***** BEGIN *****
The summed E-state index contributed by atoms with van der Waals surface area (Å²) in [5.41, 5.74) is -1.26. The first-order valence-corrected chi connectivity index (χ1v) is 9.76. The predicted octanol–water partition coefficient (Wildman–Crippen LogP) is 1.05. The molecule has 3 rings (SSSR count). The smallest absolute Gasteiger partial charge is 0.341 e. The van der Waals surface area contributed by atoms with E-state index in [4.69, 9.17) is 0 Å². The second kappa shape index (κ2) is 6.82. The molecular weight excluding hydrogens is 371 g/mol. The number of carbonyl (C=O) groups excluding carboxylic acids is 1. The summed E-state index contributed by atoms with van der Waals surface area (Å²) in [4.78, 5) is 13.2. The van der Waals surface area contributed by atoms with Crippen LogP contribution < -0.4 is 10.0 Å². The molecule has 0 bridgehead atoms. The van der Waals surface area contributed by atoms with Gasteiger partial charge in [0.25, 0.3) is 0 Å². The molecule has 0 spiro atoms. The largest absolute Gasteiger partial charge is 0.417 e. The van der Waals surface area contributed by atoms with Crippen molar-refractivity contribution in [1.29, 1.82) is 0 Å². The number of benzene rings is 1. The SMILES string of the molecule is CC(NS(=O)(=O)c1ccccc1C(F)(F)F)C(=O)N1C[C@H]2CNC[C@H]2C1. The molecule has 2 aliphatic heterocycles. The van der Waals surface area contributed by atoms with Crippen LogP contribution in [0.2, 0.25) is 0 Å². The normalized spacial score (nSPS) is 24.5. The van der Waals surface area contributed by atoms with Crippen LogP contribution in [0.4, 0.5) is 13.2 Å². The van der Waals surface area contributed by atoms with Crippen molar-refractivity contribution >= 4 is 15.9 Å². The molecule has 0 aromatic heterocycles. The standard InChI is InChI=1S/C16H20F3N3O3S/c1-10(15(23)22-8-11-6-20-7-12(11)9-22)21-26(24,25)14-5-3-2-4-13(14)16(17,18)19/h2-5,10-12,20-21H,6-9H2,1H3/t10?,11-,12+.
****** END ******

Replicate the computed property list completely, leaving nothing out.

The summed E-state index contributed by atoms with van der Waals surface area (Å²) in [5.41, 5.74) is -1.26. The first-order valence-corrected chi connectivity index (χ1v) is 9.76. The predicted octanol–water partition coefficient (Wildman–Crippen LogP) is 1.05. The molecule has 3 rings (SSSR count). The smallest absolute Gasteiger partial charge is 0.341 e. The van der Waals surface area contributed by atoms with E-state index in [4.69, 9.17) is 0 Å². The second kappa shape index (κ2) is 6.82. The molecular weight excluding hydrogens is 371 g/mol. The number of carbonyl (C=O) groups excluding carboxylic acids is 1. The summed E-state index contributed by atoms with van der Waals surface area (Å²) in [4.78, 5) is 13.2. The van der Waals surface area contributed by atoms with Crippen LogP contribution < -0.4 is 10.0 Å². The molecule has 0 bridgehead atoms. The van der Waals surface area contributed by atoms with Gasteiger partial charge in [0.25, 0.3) is 0 Å². The molecule has 0 spiro atoms. The largest absolute Gasteiger partial charge is 0.417 e. The van der Waals surface area contributed by atoms with Crippen molar-refractivity contribution in [1.29, 1.82) is 0 Å². The number of benzene rings is 1. The SMILES string of the molecule is CC(NS(=O)(=O)c1ccccc1C(F)(F)F)C(=O)N1C[C@H]2CNC[C@H]2C1. The molecule has 2 aliphatic heterocycles. The van der Waals surface area contributed by atoms with Crippen LogP contribution in [0.2, 0.25) is 0 Å². The normalized spacial score (nSPS) is 24.5. The van der Waals surface area contributed by atoms with Crippen LogP contribution in [0.4, 0.5) is 13.2 Å². The van der Waals surface area contributed by atoms with Crippen molar-refractivity contribution >= 4 is 15.9 Å². The molecule has 0 aromatic heterocycles. The standard InChI is InChI=1S/C16H20F3N3O3S/c1-10(15(23)22-8-11-6-20-7-12(11)9-22)21-26(24,25)14-5-3-2-4-13(14)16(17,18)19/h2-5,10-12,20-21H,6-9H2,1H3/t10?,11-,12+.